Michelle Lensink

Water Charges

 I seek leave to make a brief explanation before directing a question to the Minister for Water on the subject of ESCOSA's pricing calculations.

The Hon. J.M.A. LENSINK: ESCOSA has revealed that the federal government's carbon tax and this government's renewable energy premium have increased SA Water costs by some $58.3 million over three years. In its document, SA Water's Water and Sewerage Revenues: 2013-14 to 2015-16, it states, in relation to the desalination plant:

...the cost of the renewable energy premium (Above the cost of [so-called] 'black' energy) is $43.7million...across the initial regulatory period...

This report also reveals that the cost of Labor's carbon tax on SA Water's operations is $14.6 million on top of the $43.7 million. My questions to the minister are:

1.Will he confirm that since the desalination plant was announced the government will receive $1.3 billion from households due to water price rises?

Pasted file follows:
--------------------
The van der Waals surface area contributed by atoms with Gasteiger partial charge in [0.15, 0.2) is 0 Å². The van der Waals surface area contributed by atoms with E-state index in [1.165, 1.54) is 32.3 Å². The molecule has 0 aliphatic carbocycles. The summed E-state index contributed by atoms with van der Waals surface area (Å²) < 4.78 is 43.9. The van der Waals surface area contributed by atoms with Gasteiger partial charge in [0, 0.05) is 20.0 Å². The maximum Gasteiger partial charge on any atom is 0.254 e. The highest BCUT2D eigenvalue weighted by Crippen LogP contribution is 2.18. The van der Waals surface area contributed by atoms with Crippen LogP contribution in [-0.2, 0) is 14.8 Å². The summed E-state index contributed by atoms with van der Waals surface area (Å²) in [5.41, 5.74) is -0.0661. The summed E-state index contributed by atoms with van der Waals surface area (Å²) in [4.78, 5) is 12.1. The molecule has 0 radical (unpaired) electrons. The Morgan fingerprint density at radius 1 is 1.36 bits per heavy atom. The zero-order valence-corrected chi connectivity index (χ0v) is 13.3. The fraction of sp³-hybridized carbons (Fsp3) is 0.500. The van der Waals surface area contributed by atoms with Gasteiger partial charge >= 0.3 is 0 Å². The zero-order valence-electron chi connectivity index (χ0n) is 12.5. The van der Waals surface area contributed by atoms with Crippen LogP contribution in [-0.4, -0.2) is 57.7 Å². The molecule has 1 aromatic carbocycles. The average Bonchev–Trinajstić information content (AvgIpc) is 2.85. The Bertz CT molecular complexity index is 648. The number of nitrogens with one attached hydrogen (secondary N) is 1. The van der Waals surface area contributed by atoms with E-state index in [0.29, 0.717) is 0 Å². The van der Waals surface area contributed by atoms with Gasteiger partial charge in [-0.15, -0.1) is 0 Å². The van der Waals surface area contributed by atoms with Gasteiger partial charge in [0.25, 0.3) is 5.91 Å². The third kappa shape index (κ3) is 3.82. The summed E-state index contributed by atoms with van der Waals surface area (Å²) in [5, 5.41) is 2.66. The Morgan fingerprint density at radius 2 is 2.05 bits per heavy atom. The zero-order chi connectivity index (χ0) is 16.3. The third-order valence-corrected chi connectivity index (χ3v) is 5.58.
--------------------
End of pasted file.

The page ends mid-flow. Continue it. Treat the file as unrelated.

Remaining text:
2.Does he concede that the extra $44 million his government will spend to buy 100 per cent green energy at the desalination plant would have been better spent providing relief to households?

3.Does he concede that the $15 million cost of the carbon tax to SA Water would have been better spent providing relief to households?

4.Why does his government continue to support the federal government's carbon tax when his counterpart in WA, Labor opposition leader Mark McGowan, does not?

The Hon. I.K. HUNTER (Minister for Sustainability, Environment and Conservation, Minister for Water and the River Murray, Minister for Aboriginal Affairs and Reconciliation) (14:31): I thank the honourable member for her most important question. I must admit that I am very surprised to hear that the honourable member puts herself into the camp of climate change deniers who are out there in her party and seem to be controlling the agenda of their party policy. You have to hand it to these guys: they look at all the scientific evidence in the world—97 per cent of which says climate change is real, that governments and societies have to address these issues—and they latch on to the 3 per cent who agree with their position. That is science in the Liberal Party, and I do not think there is anything we can do to help them with that.